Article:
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Wednesday, September 18, 2013

After the Navy Yard Shooting: What to Know About Your School’s Lockdown Policies

I was skeptical of them at first. But the more I’ve researched, the more I believe in their importance.
Posted by Catherine Crawford , in the Narragansett Patch

Editor's note: as we are frequently reminded, we are surrounded by people with lots of firepower and not much sense, so this article is a timely warning.

As first responders rushed to Monday’s shooting in Washington, D.C., eight nearby schools were placed on lockdown.

That’s eight schools’ worth of parents watching and waiting. If you’re a parent, you don’t want to wait until a tragedy happens locally to know how your school responds.

Chances are your child is going to experience a lockdown or a lockdown drill. Lockdown drills aren’t new—Sandy Hook Elementary practiced them, and that might be one of the reasons the school’s staff performed so bravely.

I was skeptical of them at first, but I’ve come to see their necessity. Here are a few tips and questions to ask of your principal, of other parents, and of yourself:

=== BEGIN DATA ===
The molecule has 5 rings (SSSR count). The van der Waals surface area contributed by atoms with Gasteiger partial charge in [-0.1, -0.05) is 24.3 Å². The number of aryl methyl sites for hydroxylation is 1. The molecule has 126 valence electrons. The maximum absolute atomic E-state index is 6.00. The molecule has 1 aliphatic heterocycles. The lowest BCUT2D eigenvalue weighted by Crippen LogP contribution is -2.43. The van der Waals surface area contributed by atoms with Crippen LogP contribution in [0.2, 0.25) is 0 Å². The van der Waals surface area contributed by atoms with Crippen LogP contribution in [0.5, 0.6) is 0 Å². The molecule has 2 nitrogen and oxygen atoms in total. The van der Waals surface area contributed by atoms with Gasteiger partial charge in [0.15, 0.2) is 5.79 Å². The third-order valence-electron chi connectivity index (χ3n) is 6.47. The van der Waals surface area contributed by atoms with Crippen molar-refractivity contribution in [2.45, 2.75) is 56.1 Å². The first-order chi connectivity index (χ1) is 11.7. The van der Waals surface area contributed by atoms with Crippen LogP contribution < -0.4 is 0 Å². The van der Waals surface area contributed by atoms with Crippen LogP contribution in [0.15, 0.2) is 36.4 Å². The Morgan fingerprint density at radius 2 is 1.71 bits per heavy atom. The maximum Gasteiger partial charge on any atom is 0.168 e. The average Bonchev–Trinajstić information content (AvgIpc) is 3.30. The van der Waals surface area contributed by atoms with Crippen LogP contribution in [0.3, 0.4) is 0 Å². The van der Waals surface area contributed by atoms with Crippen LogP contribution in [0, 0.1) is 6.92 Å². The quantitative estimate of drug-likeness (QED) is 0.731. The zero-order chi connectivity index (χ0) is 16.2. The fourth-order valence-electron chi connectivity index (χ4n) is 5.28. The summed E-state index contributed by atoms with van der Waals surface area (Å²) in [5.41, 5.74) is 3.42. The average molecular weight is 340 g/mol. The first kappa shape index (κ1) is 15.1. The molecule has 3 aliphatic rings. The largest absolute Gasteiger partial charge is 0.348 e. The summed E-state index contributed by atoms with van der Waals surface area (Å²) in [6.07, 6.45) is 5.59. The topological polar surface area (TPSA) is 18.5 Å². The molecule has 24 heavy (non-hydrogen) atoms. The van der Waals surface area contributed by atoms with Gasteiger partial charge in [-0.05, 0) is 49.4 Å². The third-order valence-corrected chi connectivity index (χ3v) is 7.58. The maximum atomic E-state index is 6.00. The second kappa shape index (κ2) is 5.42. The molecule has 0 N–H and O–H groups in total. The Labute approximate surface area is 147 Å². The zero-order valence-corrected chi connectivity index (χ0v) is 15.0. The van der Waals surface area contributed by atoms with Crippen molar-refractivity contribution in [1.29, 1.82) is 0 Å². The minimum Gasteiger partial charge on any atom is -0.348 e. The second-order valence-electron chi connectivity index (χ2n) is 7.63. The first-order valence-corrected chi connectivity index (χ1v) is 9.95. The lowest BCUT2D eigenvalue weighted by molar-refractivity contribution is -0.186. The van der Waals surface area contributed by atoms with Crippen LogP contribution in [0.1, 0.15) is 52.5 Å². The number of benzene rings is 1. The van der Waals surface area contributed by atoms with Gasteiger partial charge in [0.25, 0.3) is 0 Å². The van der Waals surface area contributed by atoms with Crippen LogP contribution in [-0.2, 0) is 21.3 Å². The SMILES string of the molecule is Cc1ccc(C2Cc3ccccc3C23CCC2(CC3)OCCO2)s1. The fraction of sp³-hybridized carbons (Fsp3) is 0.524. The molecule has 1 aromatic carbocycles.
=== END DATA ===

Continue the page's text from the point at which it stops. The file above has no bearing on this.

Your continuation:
DON’T ask about bullet-proof white boards or other tactical defenses. Ken Trump, President of National School Safety and Security Services in Cleveland, Ohio fears that "people’s emotions are raw from the Sandy Hook shooting, from Decatur, the Colorado movie theater and now from the navy yard in D.C." 

"Things like bullet-proof backpacks and white boards provide an emotional blanket, but they are not proven affective. They might, in fact, make a situation more dangerous,” Trump says. 

DO ask about drills, doors, and demanding parents. Michael Dorn, another school safety expert and Executive Director of Safe Havens International, doesn’t mince words: "We could cut the death rate in half in our schools with things like good student supervision and better drill processes.” 

Parents need to respect the rules put in place, Trump says. "Sometimes, the parent that demands advanced security measures is the same one that wants to slip in the cafeteria’s side door and hand their child his lunch.” 

DO ask about staff training. Look at the the role of Antoinette Tuff, a Georgia school bookkeeper who talked a student out of a massacre in August. Tuff and two other staff members were specifically trained to deal with hostile situations.

DON’T assume your kids have thought about this. It’s natural, and smart, to try to protect kids from of these distressingly frequent images. But that shouldn’t preclude you from having a conversation with your kids about what they’d do in an emergency.

Click here for a more specific list of questions a parent can consider when accessing a school’s safety.